-- It prevents the stacking of gun counts enhanced under 18 U.S.C. 924(c) unless there is a conviction for the prior gun count. Currently, if I am carry a gun three times during a drug trafficking crime (say in a series of drug sales to an undercover officer), prosecutors can charge the counts such that the first gun carries a mandatory minimum sentence of 5 years, the second 25 years, and the third 25 years, so that they "stack" to form a mandatory minimum sentence of 55 years-- even for a first conviction. I think they should call this the "Weldon Angelos Law."
-- In 2010, Congress passed the "Fair Sentencing Act" (thanks, Nkechi Taifa!), that reduced sentences in crack cases. It was not made retroactive. This bill would fix that, and allow crack defendants to be resentenced under the current, less severe, mandatory minimums and guidelines. This is a great development; it is profoundly unfair to have denied prisoners this ability for the past 8 years.
Title V: Miscellaneous Criminal Justice (It really is called this!)
-- Subject to some restrictions (and these could be significant loopholes), the Bureau of Prisons is required to "place the prisoner in a facility as close as practicable to the prisoner’s primary residence, and to the extent practicable, in a facility within 500 driving miles of that residence."
-- Takes Compassionate Release out of the sole discretion of the Bureau of Prisons and broadens eligibility for that program (thanks, FAMM!). It also requires that BOP report to Congress after a year on the results of petitions for Compassionate Release.
-- Promotes the use of home confinement where the prisoner is eligible for it.
-- Strengthens and broadens requirements that prisoners be provided with identification documents before release.
-- Broadens markets for prison industries while requiring study of the effect this has on private-sector competitors.
-- Requires de-escalation training for prison guards.
-- Mandates reports on evidence-based opioid treatment in prisons.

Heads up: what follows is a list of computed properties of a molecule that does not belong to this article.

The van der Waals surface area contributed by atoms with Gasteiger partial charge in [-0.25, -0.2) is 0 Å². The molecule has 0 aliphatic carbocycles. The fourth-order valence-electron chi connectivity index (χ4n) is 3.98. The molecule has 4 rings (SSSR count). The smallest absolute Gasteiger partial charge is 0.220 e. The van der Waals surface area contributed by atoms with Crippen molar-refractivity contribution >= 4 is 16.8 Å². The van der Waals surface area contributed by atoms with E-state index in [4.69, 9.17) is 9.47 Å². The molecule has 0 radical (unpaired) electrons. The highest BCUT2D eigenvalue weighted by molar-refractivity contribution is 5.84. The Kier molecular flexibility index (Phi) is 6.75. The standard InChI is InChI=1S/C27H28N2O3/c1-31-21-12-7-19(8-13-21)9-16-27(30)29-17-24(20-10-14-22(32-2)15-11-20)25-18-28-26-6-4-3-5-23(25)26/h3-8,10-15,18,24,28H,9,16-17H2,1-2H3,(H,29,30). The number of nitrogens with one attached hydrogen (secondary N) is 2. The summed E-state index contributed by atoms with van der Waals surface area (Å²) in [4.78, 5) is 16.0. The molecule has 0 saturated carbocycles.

-- Establishes pilot programs in (1) mentorship to youth, and(2) service to vulnerable animals.
-- Requires data collection on the demographics of the prison population (including the number of pregnant prisoners)
-- Mandates that feminine hygiene products be provided free to female prisoners.
-- allows more money to be spent on adult/juvenile collaboration programs
So, what have we got here? It seems like there are four separate threads that predominate:
2) A few provisions go directly towards respecting (in relatively modest ways) the human dignity of prisoners;
3) This legislation recognizes that the BOP needs some monitoring; and
4) Files away a few of the harshest edges of sentencing law and practice.
That is all good. One major criticism: Many of the changes are not retroactive. That means that people will remain in prison even though they would be out under current law. That's unfair-- in the words of sentencing geeks, it creates an unwarranted disparity. Which in turn means that reforming the clemency system remains important, since that will be the only way to address that disparity and help people serving sentences far longer than they would receive under current law.
Thanks Mark for the shout out that we still need clemency. It's a great bill, but won't give one day of relief to any nonviolent marijuana offenders serving life sentences. Unfortunately, when it's passed, many will think the work is done. BethPost a Comment